ICT Contributes 5.5 Percent to GDP

The Information and Communication Technology (ICT) sector contributed 5.5 percent to the GPD during 2013 and 2.9 percent during 2012, the Communications Regulatory Authority of Namibia (CRAN) said in its 20122013 annual report.

Although CRAN had achieved a number of things over the past three years, they still face a number of challenges such as setting up adequate infrastructure to allow for greater reach in terms of internet access and broadband capacity. Another challenge is to strengthen, harmonise and integrate policy and regulatory frameworks in the African region, particularly when it comes to home and away roaming in the Southern African Development Community (SADC) region.

CRAN launched its second national consumer campaign titled ‘The Consumer is King’ and celebrated World Telecommunications Day at a colourful event held at a local hotel last week. It also celebrated its third anniversary on the same occassion. “Crucial effort was made by CRAN to establish a firm regulatory framework forthe Digital Terrestrial Television (DTT) switchover process. The migration from analogue to DTT required the development of a frequency channeling plan, which CRAN formulated. Various SADC regulators are also using CRAN’s DTT regulation as a benchmark,” said CRAN Chief Operating Officer Jochen Traut.

CRAN’s 20122013 Annual Report, based on the theme ‘The ICT Regulatory Blueprint for the Future’ further outlines the successes and challenges that the regulator faced. “CRAN is building an ICT industry in Namibia that will bring the socio-economic benefits of ICT to all Namibians,” the regulator says. The design of CRAN’s 20122013 Annual Report is purposefully conceptual, with the board members and management shown interacting with innovative ideas of ICT interfaces. “To encourage local investment, competition and new market entries, a progressive regulatory levy formula was adopted that bases service licence levy charges on a percentage of a licensee’s turnover that does not discriminate unfairly between smaller entities and dominant operators. This effectively means the lower the turnover, the lower the fee payable, which has been capped at a maximum of 1.5 percent of turnover,” said Lazarus Jacobs, chairperson of the CRAN board of directors. The Minister of ICT, Joel Kaapanda, emphasised the importance of broadband connectivity in Namibia and globally during the occasion. “The Ministry of ICT is working on a Namibian Broadband Policy, but I urge CRAN and all ICT stakeholders to proactively work towards the realisation of affordable and high quality broadband services to all corners and cities in Namibia.”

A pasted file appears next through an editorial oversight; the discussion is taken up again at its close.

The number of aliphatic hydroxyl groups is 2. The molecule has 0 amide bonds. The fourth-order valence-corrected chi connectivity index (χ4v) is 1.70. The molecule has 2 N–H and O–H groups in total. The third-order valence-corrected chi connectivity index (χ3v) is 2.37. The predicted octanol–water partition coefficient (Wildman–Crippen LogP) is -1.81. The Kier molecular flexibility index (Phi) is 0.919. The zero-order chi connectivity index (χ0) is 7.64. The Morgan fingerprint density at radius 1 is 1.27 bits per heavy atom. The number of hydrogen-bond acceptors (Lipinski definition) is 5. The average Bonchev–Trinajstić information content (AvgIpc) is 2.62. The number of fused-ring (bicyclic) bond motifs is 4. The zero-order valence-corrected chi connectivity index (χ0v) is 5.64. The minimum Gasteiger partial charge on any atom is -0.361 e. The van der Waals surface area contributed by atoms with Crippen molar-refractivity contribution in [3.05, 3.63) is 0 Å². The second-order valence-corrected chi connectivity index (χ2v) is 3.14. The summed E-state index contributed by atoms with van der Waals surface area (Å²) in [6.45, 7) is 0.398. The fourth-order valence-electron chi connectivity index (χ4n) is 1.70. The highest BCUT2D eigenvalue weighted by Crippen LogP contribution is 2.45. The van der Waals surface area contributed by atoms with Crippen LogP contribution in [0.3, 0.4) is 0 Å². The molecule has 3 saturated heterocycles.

Source : New Era